He took to fund raising with a passion, calling on alumni and area business executives. He joined the Chamber of Commerce, the Rotary Club and other civic groups. One of the criticisms Shaw heard was that the university had isolated itself from the downtown business community.
The university’s financial situation gradually improved. Shaw and his staff proved to two national banks that the school was more productive, resulting in major gifts. The university paid off its debts.
In the early 1990s the university undertook a capital campaign, “Wings for the Future.” The campaign surpassed the $25 million goal three years early, thanks primarily to a $10 million gift from alumnus Willie Gary, a 1971 graduate and a Florida attorney. Gary now serves as chairman of the board of trustees. The campaign helped to raise the school’s local and national profile and established an endowment of $12 million.
Enrollment was 1,600 in 1987 and has now climbed to 2,700. The number of employees has doubled, from 300 to 600. The number of faculty has increased from 60 full-time professors to 96. Faculty with doctorates has increased from 52 percent to 70 percent. Academics improved. Much to the surprise of some students, they were required to take character education classes on ethics and values.
“There’s a moral drift in our nation,” Shaw says. “We have to take corrective measures.”
Major technology upgrades were instituted with help in part from $2 million from Microsoft, CISCO and Lilly Foundations and from the United Negro College Fund.
As for the down-on-its-heels campus, few would argue with the improvements. The Roberts Science Hall was renovated largely through a $1.2 million grant from the National Science Foundation. Historic Estey Hall, a former dormitory for women left unused for 20 years, was renovated. The renovation for Leonard Hall, once the old medical school, was completed in 2000. In 1996, a five-story teacher education complex named the Talbert O. Shaw Living Learning Center opened its doors — the most ambitious building project to date.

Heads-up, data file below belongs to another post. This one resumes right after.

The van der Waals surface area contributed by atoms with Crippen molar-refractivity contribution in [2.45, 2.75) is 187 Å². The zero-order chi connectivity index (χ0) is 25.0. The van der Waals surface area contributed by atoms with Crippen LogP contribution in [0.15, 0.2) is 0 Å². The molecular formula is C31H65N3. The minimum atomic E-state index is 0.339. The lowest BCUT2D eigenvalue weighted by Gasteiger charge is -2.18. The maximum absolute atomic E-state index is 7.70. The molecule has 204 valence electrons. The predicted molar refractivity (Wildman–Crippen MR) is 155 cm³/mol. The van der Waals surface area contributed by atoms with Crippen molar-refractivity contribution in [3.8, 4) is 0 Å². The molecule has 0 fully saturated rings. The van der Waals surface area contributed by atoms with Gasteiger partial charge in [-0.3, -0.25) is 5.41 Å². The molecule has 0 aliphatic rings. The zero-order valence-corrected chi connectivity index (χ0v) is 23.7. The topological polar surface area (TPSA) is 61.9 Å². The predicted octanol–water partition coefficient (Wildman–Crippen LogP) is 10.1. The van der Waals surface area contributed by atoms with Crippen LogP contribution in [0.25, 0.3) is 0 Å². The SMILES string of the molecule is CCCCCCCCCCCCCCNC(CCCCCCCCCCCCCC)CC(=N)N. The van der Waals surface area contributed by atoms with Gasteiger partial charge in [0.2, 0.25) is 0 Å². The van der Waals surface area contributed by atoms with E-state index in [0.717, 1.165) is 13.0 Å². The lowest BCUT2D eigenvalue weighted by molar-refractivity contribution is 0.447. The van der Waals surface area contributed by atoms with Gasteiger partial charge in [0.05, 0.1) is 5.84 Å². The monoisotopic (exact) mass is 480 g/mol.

Shaw spent much of his fund-raising time on the road. “Shaw Days” were held at Baptist churches within the state and around the country, with the Shaw choir often going along. The trips always resulted in donations. During Shaw Days at the Brooklyn, N.Y., church where Boyd was minister, the congregation pledged $250,000 to renovate Shaw’s chapel in their minister’s honor.
The return of football to Shaw last year after a 23-year absence was popular with alumni. Shaw enters the CIAA conference this year. By most accounts, Shaw is popular with students and alumni. Some professors, however, complain about the absence of tenure. Though discontinued before Shaw arrived, he and his cabinet never reinstated it. In a statement, Shaw says: “We are not against tenure at Shaw University, however, the board (of trustees) had some overriding policy issues that were not addressed during my tenure that will need to be addressed prior to its reinstatement.”
“I think my successor is finding the campus in a better situation,” he adds. That, most alumni would say, is an understatement. Shaw has some goals he hopes the next president will champion, including a fine arts center and a health/wellness center.
Shaw and his wife, Marlene, a retired middle school principal, will retire to Boca Raton, Fla.
© Copyright 2005 by DiverseEducation.com